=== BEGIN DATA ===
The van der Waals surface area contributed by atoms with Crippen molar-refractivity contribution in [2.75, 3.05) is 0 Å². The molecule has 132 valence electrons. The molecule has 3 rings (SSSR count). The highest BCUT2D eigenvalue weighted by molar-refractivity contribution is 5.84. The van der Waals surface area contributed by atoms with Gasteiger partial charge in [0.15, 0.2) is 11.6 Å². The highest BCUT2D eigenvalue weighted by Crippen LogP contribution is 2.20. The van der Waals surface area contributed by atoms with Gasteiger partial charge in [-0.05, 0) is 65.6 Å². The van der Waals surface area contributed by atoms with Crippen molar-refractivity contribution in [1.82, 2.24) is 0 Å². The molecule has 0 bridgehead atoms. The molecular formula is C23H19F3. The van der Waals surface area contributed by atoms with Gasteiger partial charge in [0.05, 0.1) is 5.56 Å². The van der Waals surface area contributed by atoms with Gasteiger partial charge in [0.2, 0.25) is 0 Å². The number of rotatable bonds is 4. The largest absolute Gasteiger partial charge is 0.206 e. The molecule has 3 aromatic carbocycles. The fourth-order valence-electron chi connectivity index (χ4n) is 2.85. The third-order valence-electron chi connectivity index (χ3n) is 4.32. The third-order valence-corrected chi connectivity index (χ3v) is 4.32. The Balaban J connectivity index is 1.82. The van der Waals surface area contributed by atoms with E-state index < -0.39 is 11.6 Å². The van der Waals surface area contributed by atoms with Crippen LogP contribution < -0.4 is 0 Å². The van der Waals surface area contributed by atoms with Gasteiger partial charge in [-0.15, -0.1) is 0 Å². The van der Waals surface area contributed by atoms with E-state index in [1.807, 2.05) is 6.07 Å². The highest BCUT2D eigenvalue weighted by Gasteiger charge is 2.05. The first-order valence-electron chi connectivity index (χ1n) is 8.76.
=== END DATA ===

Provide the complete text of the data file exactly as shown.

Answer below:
The van der Waals surface area contributed by atoms with Crippen molar-refractivity contribution in [2.75, 3.05) is 0 Å². The molecule has 132 valence electrons. The molecule has 3 rings (SSSR count). The highest BCUT2D eigenvalue weighted by molar-refractivity contribution is 5.84. The van der Waals surface area contributed by atoms with Gasteiger partial charge in [0.15, 0.2) is 11.6 Å². The highest BCUT2D eigenvalue weighted by Crippen LogP contribution is 2.20. The van der Waals surface area contributed by atoms with Gasteiger partial charge in [-0.05, 0) is 65.6 Å². The van der Waals surface area contributed by atoms with Crippen molar-refractivity contribution in [1.82, 2.24) is 0 Å². The molecule has 0 bridgehead atoms. The molecular formula is C23H19F3. The van der Waals surface area contributed by atoms with Gasteiger partial charge in [0.05, 0.1) is 5.56 Å². The van der Waals surface area contributed by atoms with Gasteiger partial charge in [0.2, 0.25) is 0 Å². The number of rotatable bonds is 4. The largest absolute Gasteiger partial charge is 0.206 e. The molecule has 3 aromatic carbocycles. The fourth-order valence-electron chi connectivity index (χ4n) is 2.85. The third-order valence-electron chi connectivity index (χ3n) is 4.32. The third-order valence-corrected chi connectivity index (χ3v) is 4.32. The Balaban J connectivity index is 1.82. The van der Waals surface area contributed by atoms with E-state index < -0.39 is 11.6 Å². The van der Waals surface area contributed by atoms with Crippen LogP contribution < -0.4 is 0 Å². The van der Waals surface area contributed by atoms with Gasteiger partial charge in [-0.15, -0.1) is 0 Å². The van der Waals surface area contributed by atoms with E-state index in [1.807, 2.05) is 6.07 Å². The highest BCUT2D eigenvalue weighted by Gasteiger charge is 2.05. The first-order valence-electron chi connectivity index (χ1n) is 8.76.